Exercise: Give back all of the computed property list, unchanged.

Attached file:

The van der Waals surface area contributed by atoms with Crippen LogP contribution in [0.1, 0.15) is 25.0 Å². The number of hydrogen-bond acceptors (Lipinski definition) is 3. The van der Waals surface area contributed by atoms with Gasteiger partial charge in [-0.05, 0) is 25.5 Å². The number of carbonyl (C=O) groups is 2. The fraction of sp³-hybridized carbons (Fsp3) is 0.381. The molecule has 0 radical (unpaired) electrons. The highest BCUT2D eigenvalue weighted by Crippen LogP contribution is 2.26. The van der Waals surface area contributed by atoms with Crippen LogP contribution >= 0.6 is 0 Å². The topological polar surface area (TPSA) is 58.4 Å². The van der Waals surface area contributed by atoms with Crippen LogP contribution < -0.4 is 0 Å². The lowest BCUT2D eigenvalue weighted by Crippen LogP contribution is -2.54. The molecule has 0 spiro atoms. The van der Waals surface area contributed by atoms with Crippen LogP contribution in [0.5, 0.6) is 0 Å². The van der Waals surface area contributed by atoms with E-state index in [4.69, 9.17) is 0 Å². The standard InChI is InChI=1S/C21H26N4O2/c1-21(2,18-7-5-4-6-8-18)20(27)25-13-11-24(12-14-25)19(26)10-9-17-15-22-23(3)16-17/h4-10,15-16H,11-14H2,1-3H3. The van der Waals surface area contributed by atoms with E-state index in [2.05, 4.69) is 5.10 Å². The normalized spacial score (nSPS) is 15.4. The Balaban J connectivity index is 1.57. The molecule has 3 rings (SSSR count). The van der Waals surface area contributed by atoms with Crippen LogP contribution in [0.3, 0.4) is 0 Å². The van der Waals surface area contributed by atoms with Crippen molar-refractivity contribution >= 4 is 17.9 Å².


The van der Waals surface area contributed by atoms with Crippen LogP contribution in [0.1, 0.15) is 25.0 Å². The number of hydrogen-bond acceptors (Lipinski definition) is 3. The van der Waals surface area contributed by atoms with Gasteiger partial charge in [-0.05, 0) is 25.5 Å². The number of carbonyl (C=O) groups is 2. The fraction of sp³-hybridized carbons (Fsp3) is 0.381. The molecule has 0 radical (unpaired) electrons. The highest BCUT2D eigenvalue weighted by Crippen LogP contribution is 2.26. The van der Waals surface area contributed by atoms with Crippen LogP contribution >= 0.6 is 0 Å². The topological polar surface area (TPSA) is 58.4 Å². The van der Waals surface area contributed by atoms with Crippen LogP contribution < -0.4 is 0 Å². The lowest BCUT2D eigenvalue weighted by Crippen LogP contribution is -2.54. The molecule has 0 spiro atoms. The van der Waals surface area contributed by atoms with Crippen LogP contribution in [0.5, 0.6) is 0 Å². The van der Waals surface area contributed by atoms with E-state index in [4.69, 9.17) is 0 Å². The standard InChI is InChI=1S/C21H26N4O2/c1-21(2,18-7-5-4-6-8-18)20(27)25-13-11-24(12-14-25)19(26)10-9-17-15-22-23(3)16-17/h4-10,15-16H,11-14H2,1-3H3. The van der Waals surface area contributed by atoms with E-state index in [2.05, 4.69) is 5.10 Å². The normalized spacial score (nSPS) is 15.4. The Balaban J connectivity index is 1.57. The molecule has 3 rings (SSSR count). The van der Waals surface area contributed by atoms with Crippen LogP contribution in [0.3, 0.4) is 0 Å². The van der Waals surface area contributed by atoms with Crippen molar-refractivity contribution >= 4 is 17.9 Å².